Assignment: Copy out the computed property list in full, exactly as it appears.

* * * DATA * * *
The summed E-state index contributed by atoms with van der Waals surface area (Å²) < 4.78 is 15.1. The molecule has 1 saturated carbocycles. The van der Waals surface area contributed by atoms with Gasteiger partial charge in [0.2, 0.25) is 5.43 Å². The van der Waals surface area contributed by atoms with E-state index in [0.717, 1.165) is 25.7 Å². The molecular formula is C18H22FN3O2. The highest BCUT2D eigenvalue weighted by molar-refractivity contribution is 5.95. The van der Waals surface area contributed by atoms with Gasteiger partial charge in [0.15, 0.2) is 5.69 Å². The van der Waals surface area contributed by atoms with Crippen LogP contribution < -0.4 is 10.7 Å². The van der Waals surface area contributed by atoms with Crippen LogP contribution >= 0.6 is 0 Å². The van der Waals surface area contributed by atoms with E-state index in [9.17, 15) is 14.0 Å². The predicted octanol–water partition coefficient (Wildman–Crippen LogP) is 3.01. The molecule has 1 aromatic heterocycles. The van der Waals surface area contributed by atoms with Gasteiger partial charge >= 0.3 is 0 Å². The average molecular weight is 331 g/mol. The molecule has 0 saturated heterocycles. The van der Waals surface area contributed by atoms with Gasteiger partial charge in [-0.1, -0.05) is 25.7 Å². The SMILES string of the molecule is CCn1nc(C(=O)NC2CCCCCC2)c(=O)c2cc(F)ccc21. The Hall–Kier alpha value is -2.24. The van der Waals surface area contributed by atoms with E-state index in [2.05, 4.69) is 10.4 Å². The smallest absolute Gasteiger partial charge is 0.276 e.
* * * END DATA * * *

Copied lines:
The summed E-state index contributed by atoms with van der Waals surface area (Å²) < 4.78 is 15.1. The molecule has 1 saturated carbocycles. The van der Waals surface area contributed by atoms with Gasteiger partial charge in [0.2, 0.25) is 5.43 Å². The van der Waals surface area contributed by atoms with E-state index in [0.717, 1.165) is 25.7 Å². The molecular formula is C18H22FN3O2. The highest BCUT2D eigenvalue weighted by molar-refractivity contribution is 5.95. The van der Waals surface area contributed by atoms with Gasteiger partial charge in [0.15, 0.2) is 5.69 Å². The van der Waals surface area contributed by atoms with Crippen LogP contribution < -0.4 is 10.7 Å². The van der Waals surface area contributed by atoms with Crippen LogP contribution >= 0.6 is 0 Å². The van der Waals surface area contributed by atoms with E-state index in [9.17, 15) is 14.0 Å². The predicted octanol–water partition coefficient (Wildman–Crippen LogP) is 3.01. The molecule has 1 aromatic heterocycles. The van der Waals surface area contributed by atoms with Gasteiger partial charge >= 0.3 is 0 Å². The average molecular weight is 331 g/mol. The molecule has 0 saturated heterocycles. The van der Waals surface area contributed by atoms with Gasteiger partial charge in [-0.1, -0.05) is 25.7 Å². The SMILES string of the molecule is CCn1nc(C(=O)NC2CCCCCC2)c(=O)c2cc(F)ccc21. The Hall–Kier alpha value is -2.24. The van der Waals surface area contributed by atoms with E-state index in [2.05, 4.69) is 10.4 Å². The smallest absolute Gasteiger partial charge is 0.276 e.